Speedway decision seen as win for region

New jobs will draw candidates from Clark County, elsewhere

Staying with the story

The Springfield News-Sun will continue to provide unmatched coverage of local companies, including Speedway. The Enon-based company recently acquired Hess Retail Holdings, and this week announced plans to create 350 jobs in Springfield. The paper will continue to explain how the deal and new jobs will affect local residents.

By the numbers:

350 — New jobs expected to be created by Speedway

23 — States with operations after the acquisition

800 — Current employees at Speedway’s Enon headquarters

34,000 — Total employees after the acquisition

Speedway’s announcement Monday that it will create 350 jobs in the next three years in Clark County is seen as a boost not only for the county economy but also for the entire region, area economic development officials said Tuesday.

Local officials hope Clark County will provide the bulk of the new employees. But filling all the jobs will mean drawing trained workers from across the Miami Valley. It could also attract new residents to the region and help promote the growth of NextEdge Applied Research Technology Park on East National Road in Springfield, where some of the new Speedway jobs will be located.

Speedway announced Monday it will spend about $9.1 million to renovate its company headquarters in Enon and purchase a three-story building at 250 Verona Drive at NextEdge. Current employees will be relocated to the NextEdge building during the renovations.

“It’s going to be a regional approach,” said Amy Donahoe, director of hiring and employer services for the Greater Springfield Chamber of Commerce. “We’re not going find everybody in Clark County, but obviously we want to make sure it is the hub of where we look.

“This is a win for our entire region, and with where they’re located right off of the highway, they’re going to be able to attract from a diverse area.”

The jobs being created will include a variety of office positions, including accounting, training, information technology and merchandising, among other jobs. The jobs will be added over a period of three years as Speedway begins rebranding Hess retail stores to the Speedway identity. However, hiring will not begin until the acquisition is finalized.

In May, Speedway acquired Hess Retail Holdings for $2.8 billion, expanding its footprint along the East Coast. Hess was one of the largest convenience store brands in the U.S., with about 1,300 retail locations. It will expand Speedway’s footprint from nine to 23 states. Monday’s agreement also retains about 800 current jobs at Speedway’s headquarters in Enon.

It’s not yet clear whether Hess employees will be relocated to Springfield to fill some of the positions, said Stefanie Griffith, a spokeswoman for Speedway.

“We are in the process of assessing all our needs and looking at various opportunities for Hess employees,” Griffith said.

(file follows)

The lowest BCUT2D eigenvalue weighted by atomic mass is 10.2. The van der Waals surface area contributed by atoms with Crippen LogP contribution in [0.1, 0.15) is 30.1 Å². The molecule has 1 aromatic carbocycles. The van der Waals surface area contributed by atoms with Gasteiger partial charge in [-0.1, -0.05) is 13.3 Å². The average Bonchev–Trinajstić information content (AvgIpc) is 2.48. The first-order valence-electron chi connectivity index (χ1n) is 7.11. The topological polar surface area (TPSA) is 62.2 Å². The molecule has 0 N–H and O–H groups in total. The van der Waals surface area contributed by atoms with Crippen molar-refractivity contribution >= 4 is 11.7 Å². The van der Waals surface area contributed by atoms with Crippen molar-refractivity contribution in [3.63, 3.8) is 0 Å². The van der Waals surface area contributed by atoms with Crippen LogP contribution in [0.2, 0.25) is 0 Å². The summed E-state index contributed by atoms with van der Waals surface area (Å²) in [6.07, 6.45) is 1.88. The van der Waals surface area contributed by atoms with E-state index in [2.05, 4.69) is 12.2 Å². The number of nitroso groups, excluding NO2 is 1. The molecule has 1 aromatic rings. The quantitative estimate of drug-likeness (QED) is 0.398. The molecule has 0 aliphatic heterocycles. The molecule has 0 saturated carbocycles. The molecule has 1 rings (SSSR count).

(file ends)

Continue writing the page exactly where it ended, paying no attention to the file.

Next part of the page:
Speedway has already begun to receive some applications from prospective employees after the Hess acquisition was announced, Donahoe said. The county has seen a surge in demand for skilled workers in areas like manufacturing, she said. But the corporate office jobs this deal will create will provide more balance to the variety of jobs available in the county.

“We’ll definitely work with the contiguous counties to make sure we advertise openings and get the word out so they can get the very best candidate,” Donahoe said.

Clark County leaders hope the new jobs might also lure new residents to move here, an issue local officials have been attempting to address.

“If we can get those people engaged, maybe they’ll relocate into our region and Clark County as well,” Donahoe said. “Ultimately we want the professionals to live in our community.”

The company is expected to serve as an anchor at NextEdge that could encourage other companies to take a closer look at the site, said Tom Franzen, economic development coordinator for Springfield.

The technology park has had a handful of tenants over the years and was developed to attract firms specializing in high tech research, defense and data. But the recession, along with sequestration, significantly slowed growth in those industries, Franzen said.

Economic development officials here knew it would take time to develop the park, but had hoped to have one or two more tenants by now, Franzen said. Speedway’s presence could speed up that process, he said.

Speedway officials say they do not know how the company will use the new office space long-term, Speedway spokeswoman Griffith said.

“Over the next few years, we will continue to evaluate our need for office space and will make a decision at that time that will fit our needs,” she said.

There are no guarantees Speedway will maintain a presence in Springfield once its initial commitment is up, Franzen said.

However, the Ohio Tax Credit Authority on Monday approved a 60 percent, 10-year tax credit to Speedway in return for creating $14 million in new, annual payroll. State officials said the company must keep operations at the Springfield site for 13 years to qualify for the tax credit.

But forecasting the long-term future is difficult both for the company and city, he said.

“It’s our hope that with them acquiring the facility and populating it with their employees and it becoming a productive part of their environment that Speedway will continue to grow and stay at their location,” Franzen said.

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